5
votes
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I am trying to calculate multiple regression in R without intercept.

My data is as follow:

    y  <- c(60.323,61.122,60.171,61.187,63.221,63.639,64.989,63.761,66.019,67.857,68.169,66.513,68.655,69.564,69.331,70.551)
    x1 <- c(83,88.5,88.2,89.5,96.2,98.1,99,100,101.2,104.6,108.4,110.8,112.6,114.2,115.7,116.9)
    x2 <- c(107.608,108.632,109.773,110.929,112.075,113.27,115.094,116.219,117.388,118.734,120.445,121.95,123.366,125.368,127.852,130.081)

In this case, (I believe?) I am getting the coefficients WITH intercept:

lm(formula = y ~ x1 + x2)

I would like to get the coefficients WITHOUT intercept. I tried this:

lm(formula = y ~ x1 + x2 -1)

Is this correct? If so, my question would be: How can I calculate WITHOUT intercept without changing the x values (on the right side of the tilde), but by changing something on the y value (on the left side of the tilde). For instance:

lm(formula = y -1 ~ x1 + x2)

Gets a different (and presumably incorrect coefficient estimation).

I know your question is ... why do you have to only change the y values? The reason is because I am writing code in C to do this, and I do not want to change the dimensions of X by adding a -1 at the end because that would require dynamic array allocation, which is very meticulous for me.

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  • $\begingroup$ You can't. Including - 1 on the LHS just subtracts 1 from the DV. Coefficients are only estimated for the RHS. I'm not sure I follow your rationale. $\endgroup$ – Roland Mar 24 '15 at 13:04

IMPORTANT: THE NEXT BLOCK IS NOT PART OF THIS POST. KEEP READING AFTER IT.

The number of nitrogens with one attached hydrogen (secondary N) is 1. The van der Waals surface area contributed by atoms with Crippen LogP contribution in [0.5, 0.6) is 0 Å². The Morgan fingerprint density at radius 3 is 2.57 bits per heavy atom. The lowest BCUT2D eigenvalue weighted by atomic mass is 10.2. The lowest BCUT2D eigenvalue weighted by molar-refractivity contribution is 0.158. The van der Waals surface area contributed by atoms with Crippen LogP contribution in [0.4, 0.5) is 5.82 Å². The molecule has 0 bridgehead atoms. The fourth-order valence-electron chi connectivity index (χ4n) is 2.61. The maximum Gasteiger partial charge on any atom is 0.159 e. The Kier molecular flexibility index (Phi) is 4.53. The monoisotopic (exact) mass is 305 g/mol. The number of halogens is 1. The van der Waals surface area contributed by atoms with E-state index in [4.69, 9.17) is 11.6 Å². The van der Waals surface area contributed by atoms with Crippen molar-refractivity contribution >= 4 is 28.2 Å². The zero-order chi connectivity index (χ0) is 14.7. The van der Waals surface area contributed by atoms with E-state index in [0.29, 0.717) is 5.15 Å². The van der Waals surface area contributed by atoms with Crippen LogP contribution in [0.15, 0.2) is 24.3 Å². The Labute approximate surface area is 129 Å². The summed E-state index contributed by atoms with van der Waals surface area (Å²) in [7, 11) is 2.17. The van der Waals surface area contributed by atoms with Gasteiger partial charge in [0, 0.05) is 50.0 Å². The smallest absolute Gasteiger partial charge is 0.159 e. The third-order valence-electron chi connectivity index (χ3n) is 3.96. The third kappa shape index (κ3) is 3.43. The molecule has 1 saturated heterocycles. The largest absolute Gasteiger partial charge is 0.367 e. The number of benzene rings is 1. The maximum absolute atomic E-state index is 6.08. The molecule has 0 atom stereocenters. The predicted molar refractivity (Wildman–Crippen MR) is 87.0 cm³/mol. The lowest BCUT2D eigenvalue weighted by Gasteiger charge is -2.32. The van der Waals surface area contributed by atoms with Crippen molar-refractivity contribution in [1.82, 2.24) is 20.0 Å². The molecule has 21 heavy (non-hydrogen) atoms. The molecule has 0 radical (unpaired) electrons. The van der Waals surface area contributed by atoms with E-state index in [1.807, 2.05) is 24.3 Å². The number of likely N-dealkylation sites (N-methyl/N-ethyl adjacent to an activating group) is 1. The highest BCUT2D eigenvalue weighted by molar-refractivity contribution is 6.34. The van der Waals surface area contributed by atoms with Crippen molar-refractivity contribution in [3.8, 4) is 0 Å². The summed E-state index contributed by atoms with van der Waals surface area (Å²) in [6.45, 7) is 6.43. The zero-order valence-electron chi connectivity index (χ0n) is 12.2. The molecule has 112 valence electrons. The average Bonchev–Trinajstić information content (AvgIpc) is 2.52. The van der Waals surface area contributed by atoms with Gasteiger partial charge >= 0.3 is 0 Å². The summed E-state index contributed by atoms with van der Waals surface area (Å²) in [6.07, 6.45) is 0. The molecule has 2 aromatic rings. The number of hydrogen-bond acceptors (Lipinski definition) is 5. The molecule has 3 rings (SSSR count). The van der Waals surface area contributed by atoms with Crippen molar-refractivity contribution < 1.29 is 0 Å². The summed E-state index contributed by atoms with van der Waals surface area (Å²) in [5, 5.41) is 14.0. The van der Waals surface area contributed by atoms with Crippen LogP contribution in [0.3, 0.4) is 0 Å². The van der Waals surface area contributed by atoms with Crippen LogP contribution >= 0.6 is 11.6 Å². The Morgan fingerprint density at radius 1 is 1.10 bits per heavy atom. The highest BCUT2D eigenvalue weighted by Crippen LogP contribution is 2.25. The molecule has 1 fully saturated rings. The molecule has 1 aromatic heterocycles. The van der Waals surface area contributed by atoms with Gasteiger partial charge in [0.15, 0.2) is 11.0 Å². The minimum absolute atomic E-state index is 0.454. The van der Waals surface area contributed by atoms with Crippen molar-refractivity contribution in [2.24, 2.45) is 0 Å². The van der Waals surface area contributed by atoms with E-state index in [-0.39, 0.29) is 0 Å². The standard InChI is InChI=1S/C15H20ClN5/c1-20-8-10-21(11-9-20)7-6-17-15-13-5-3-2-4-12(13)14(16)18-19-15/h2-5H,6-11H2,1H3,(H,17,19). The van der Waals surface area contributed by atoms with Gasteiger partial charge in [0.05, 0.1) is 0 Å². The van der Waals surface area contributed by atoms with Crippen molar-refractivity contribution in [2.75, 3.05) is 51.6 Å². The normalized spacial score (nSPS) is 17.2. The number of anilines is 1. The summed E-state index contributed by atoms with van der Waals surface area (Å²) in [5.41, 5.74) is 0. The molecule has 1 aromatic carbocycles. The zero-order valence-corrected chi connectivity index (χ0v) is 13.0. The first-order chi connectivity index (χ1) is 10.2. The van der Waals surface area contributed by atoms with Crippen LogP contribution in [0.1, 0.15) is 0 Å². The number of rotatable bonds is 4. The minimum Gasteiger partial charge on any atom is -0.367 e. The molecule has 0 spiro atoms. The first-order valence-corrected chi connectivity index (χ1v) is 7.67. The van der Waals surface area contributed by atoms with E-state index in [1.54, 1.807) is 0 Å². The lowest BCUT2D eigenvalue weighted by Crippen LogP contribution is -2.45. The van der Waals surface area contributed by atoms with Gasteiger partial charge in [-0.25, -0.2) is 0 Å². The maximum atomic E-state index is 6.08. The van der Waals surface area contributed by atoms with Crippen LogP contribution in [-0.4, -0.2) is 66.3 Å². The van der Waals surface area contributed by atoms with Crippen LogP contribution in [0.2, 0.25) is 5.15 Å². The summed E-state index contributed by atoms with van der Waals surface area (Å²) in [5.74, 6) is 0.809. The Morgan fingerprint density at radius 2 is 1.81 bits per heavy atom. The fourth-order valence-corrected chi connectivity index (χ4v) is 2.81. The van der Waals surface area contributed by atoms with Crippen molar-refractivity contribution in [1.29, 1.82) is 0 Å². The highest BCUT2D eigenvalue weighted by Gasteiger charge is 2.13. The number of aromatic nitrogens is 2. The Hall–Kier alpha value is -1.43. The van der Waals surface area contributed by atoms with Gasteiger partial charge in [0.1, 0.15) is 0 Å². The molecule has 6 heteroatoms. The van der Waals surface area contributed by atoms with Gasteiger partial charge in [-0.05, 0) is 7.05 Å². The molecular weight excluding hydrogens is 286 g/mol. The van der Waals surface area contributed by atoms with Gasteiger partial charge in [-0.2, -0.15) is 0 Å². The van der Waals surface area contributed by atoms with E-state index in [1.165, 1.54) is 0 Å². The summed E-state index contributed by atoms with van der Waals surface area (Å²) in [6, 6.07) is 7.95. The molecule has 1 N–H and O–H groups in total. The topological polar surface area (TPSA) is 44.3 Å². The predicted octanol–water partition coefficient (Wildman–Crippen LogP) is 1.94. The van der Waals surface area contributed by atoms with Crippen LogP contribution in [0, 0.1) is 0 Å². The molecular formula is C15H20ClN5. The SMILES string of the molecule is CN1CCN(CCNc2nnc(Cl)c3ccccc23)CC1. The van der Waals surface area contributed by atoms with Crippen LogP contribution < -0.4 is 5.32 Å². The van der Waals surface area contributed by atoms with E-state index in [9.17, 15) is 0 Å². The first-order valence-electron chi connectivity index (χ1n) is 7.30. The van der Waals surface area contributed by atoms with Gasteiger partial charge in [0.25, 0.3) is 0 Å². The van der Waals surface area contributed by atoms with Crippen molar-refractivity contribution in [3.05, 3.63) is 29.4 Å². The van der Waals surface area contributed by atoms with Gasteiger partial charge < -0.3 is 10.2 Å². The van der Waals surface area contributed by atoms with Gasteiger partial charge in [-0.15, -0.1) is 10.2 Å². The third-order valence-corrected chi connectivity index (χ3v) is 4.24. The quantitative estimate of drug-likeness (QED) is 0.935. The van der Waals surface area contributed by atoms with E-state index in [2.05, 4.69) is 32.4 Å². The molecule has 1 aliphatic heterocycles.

• $\begingroup$ I am not sure I follow you rationale either. Anyway... this may be of help: model.matrix() returns the design matrix of your model object. $\endgroup$ – ocram Mar 24 '15 at 13:05
  • $\begingroup$ This is documented in ?lm. In order to remove intercept you can do either y ~ x - 1 or y ~ 0 + x so lm(formula = y ~ x1 + x2 -1) or similarly lm(formula = y ~ 0 + x1 + x2) is the way to go. $\endgroup$ – David Arenburg Mar 24 '15 at 13:10
  • 1
    $\begingroup$ @DavidArenburg Please read my comment again and more carefully. I'm not wrong. $\endgroup$ – Roland Mar 24 '15 at 13:12
  • $\begingroup$ @Roland, right, you meant to the second option mentioned by the OP. $\endgroup$ – David Arenburg Mar 24 '15 at 13:14
10
votes
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The formula

lm(formula = y ~ x1 + x2)

will include an intercept by default.

The formula

lm(formula = y ~ x1 + x2 -1)

or

lm(formula = y ~ x1 + x2 +0)

is how R estimates an OLS model without an intercept. The formula

lm(formula = y-1 ~ x1 + x2)

estimates a model against a dependent variable y with 1 subtracted from it.

Centering all terms at their mean will also enforce a zero intercept.

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